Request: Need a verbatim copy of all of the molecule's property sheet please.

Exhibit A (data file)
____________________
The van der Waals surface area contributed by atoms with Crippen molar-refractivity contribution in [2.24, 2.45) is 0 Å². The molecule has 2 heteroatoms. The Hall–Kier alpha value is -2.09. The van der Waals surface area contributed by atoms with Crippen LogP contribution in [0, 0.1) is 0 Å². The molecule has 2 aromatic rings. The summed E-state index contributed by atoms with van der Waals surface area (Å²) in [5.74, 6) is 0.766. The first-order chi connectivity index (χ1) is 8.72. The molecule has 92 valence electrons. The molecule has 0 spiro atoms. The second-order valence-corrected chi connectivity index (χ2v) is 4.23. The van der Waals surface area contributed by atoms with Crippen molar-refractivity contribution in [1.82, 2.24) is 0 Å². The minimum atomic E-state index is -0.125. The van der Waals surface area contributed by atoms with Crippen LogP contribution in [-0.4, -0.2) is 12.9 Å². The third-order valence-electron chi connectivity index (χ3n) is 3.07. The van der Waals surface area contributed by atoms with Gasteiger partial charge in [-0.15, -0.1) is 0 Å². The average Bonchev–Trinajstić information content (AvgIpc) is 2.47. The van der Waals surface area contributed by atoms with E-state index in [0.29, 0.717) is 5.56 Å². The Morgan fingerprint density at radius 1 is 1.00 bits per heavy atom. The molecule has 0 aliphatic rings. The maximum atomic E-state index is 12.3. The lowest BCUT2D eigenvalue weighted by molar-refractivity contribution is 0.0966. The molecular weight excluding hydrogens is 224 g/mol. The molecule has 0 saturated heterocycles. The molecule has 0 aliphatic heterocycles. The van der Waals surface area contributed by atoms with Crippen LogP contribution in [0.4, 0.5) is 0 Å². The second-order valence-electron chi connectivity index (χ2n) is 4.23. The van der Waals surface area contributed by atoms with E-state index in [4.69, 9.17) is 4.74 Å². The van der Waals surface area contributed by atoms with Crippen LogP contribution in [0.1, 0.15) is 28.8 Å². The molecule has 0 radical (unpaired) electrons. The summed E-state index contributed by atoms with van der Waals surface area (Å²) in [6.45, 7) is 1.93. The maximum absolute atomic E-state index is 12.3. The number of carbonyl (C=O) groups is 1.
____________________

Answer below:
The van der Waals surface area contributed by atoms with Crippen molar-refractivity contribution in [2.24, 2.45) is 0 Å². The molecule has 2 heteroatoms. The Hall–Kier alpha value is -2.09. The van der Waals surface area contributed by atoms with Crippen LogP contribution in [0, 0.1) is 0 Å². The molecule has 2 aromatic rings. The summed E-state index contributed by atoms with van der Waals surface area (Å²) in [5.74, 6) is 0.766. The first-order chi connectivity index (χ1) is 8.72. The molecule has 92 valence electrons. The molecule has 0 spiro atoms. The second-order valence-corrected chi connectivity index (χ2v) is 4.23. The van der Waals surface area contributed by atoms with Crippen molar-refractivity contribution in [1.82, 2.24) is 0 Å². The minimum atomic E-state index is -0.125. The van der Waals surface area contributed by atoms with Crippen LogP contribution in [-0.4, -0.2) is 12.9 Å². The third-order valence-electron chi connectivity index (χ3n) is 3.07. The van der Waals surface area contributed by atoms with Gasteiger partial charge in [-0.15, -0.1) is 0 Å². The average Bonchev–Trinajstić information content (AvgIpc) is 2.47. The van der Waals surface area contributed by atoms with E-state index in [0.29, 0.717) is 5.56 Å². The Morgan fingerprint density at radius 1 is 1.00 bits per heavy atom. The molecule has 0 aliphatic rings. The maximum atomic E-state index is 12.3. The lowest BCUT2D eigenvalue weighted by molar-refractivity contribution is 0.0966. The molecular weight excluding hydrogens is 224 g/mol. The molecule has 0 saturated heterocycles. The molecule has 0 aliphatic heterocycles. The van der Waals surface area contributed by atoms with Crippen LogP contribution in [0.4, 0.5) is 0 Å². The second-order valence-electron chi connectivity index (χ2n) is 4.23. The van der Waals surface area contributed by atoms with E-state index in [4.69, 9.17) is 4.74 Å². The van der Waals surface area contributed by atoms with Crippen LogP contribution in [0.1, 0.15) is 28.8 Å². The molecule has 0 radical (unpaired) electrons. The summed E-state index contributed by atoms with van der Waals surface area (Å²) in [6.45, 7) is 1.93. The maximum absolute atomic E-state index is 12.3. The number of carbonyl (C=O) groups is 1.